Let’s face it, there’s no getting away from aging, and with it often comes hearing loss. Sure, coloring your hair may make you look younger, but it doesn’t actually change your age. But you might not be aware that a number of treatable health conditions have also been related to hearing loss. Let’s have a look at some examples that might surprise you.
1. Your hearing could be affected by diabetes
So it’s pretty well established that diabetes is linked to a higher danger of hearing loss. But why would you have a higher danger of developing hearing loss if you have diabetes? Well, science doesn’t have all the solutions here. Diabetes is linked to a wide range of health issues, and specifically, can cause physical harm to the eyes, kidneys, and extremities. Blood vessels in the inner ear may, theoretically, be getting destroyed in a similar way. But it could also be related to general health management. A 2015 study that looked at U.S. military veterans underscored the link between hearing loss and diabetes, but specifically, it found that those with uncontrolled diabetes, in other words, individuals who are not managing their blood sugar or alternatively managing the disease, suffered worse outcomes. If you are concerned that you might be prediabetic or have undiagnosed diabetes, it’s essential to talk with a physician and have your blood sugar checked. And, it’s a good idea to get in touch with us if you think your hearing may be compromised.
2. Increased danger of falling associated with hearing loss
Why would having trouble hearing make you fall? Although our ears play an important part in helping us balance, there are other reasons why hearing loss could get you down (in this case, very literally). A study was conducted on people who have hearing loss who have recently had a fall. Though this study didn’t explore what had caused the subjects’ falls, the authors speculated that having trouble hearing what’s around you (and missing crucial sounds such as a car honking) could be one problem. At the same time, if you’re working hard to concentrate on the sounds around you, you may be distracted to your environment and that could also result in a higher chance of falling. Fortunately, your danger of having a fall is reduced by having your hearing loss treated.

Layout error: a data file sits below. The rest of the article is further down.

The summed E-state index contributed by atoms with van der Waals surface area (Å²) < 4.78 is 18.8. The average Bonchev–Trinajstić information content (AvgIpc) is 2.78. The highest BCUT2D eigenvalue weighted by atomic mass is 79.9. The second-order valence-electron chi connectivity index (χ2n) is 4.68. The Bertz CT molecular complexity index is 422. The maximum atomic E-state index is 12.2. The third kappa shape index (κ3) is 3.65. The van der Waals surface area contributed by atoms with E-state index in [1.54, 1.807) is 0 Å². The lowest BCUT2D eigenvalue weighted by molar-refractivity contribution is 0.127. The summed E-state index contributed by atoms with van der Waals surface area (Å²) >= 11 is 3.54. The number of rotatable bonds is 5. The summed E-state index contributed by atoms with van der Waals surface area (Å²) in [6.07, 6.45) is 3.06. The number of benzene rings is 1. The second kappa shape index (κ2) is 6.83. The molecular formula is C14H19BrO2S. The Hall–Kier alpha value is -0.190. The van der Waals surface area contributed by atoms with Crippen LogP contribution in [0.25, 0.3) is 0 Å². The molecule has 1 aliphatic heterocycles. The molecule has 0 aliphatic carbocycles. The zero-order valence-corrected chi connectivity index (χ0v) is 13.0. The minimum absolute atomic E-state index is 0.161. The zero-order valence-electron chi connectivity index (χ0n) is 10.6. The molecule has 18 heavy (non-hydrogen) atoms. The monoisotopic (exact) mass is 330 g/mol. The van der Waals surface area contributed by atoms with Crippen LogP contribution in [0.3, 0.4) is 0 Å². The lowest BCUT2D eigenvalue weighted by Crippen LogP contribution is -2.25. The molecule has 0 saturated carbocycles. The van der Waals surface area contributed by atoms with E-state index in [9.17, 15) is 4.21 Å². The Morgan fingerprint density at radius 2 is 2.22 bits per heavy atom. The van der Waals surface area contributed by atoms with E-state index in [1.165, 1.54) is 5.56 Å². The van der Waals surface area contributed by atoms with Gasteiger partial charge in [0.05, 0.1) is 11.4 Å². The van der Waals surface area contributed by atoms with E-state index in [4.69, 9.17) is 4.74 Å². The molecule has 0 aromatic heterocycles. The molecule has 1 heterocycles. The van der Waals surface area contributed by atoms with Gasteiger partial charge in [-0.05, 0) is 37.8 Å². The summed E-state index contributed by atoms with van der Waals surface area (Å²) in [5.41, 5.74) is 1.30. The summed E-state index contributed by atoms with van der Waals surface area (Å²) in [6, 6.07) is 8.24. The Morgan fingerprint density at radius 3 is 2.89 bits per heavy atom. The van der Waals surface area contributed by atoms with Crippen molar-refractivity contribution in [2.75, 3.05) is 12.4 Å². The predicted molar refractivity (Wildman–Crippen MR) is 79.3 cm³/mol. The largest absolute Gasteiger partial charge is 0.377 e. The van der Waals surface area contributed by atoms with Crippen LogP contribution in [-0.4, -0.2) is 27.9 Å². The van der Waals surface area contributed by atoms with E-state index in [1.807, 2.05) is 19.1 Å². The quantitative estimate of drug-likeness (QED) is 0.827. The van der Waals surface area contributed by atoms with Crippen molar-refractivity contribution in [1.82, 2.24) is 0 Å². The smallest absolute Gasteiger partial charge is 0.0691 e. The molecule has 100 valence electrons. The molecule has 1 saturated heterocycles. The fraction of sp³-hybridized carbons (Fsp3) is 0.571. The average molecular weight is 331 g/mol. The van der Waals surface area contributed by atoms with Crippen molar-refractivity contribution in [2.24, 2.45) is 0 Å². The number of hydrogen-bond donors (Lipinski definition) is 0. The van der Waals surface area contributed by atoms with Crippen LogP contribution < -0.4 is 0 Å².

3. Safeguard your hearing by managing high blood pressure
Numerous studies have revealed that hearing loss is associated with high blood pressure, and some have found that high blood pressure might actually accelerate age-related hearing loss. Obviously, this is not the kind of reassuring news that makes your blood pressure go down. Even when variables such as noise exposure or smoking are taken into account, the connection has persistently been seen. (You should never smoke!) Gender seems to be the only important variable: The link between hearing loss and high blood pressure is even stronger if you’re a man.
Your ears aren’t part of your circulatory system, but they’re really close to it. Two of your body’s principal arteries run right near your ears and it consists of many tiny blood vessels. The noise that individuals hear when they experience tinnitus is often their own blood pumping due to high blood pressure. When your tinnitus symptoms are caused by your own pulse, it’s known as pulsatile tinnitus. But high blood pressure could also potentially result in physical harm to your ears, that’s the primary theory as to why it would accelerate hearing loss. If your heart is pumping harder, there’s more force behind each beat. The small arteries in your ears could potentially be harmed as a result. High blood pressure can be managed through both lifestyle changes and medical treatments. But even if you don’t think you’re old enough for age-related hearing loss, if you’re having trouble hearing, you should call us for a hearing test.
4. Hearing loss and dementia
It’s scary stuff, but it’s significant to mention that while the link between hearing loss and cognitive decline has been well recognized, scientists have been less successful at sussing out why the two are so strongly connected. The most prevalent theory is that people with neglected hearing loss tend to retreat from social interaction and become debilitated by lack of stimulation. The stress of hearing loss overloading the brain is another idea. When your brain is working overtime to process sound, there might not be very much brainpower left for things like memory. Maintaining social ties and doing crosswords or “brain games” could help here, but so can managing hearing loss. If you’re able to hear well, social scenarios are easier to deal with, and you’ll be able to focus on the essential stuff instead of trying to figure out what someone just said.
Schedule an appointment with us as soon as possible if you think you might be experiencing hearing loss.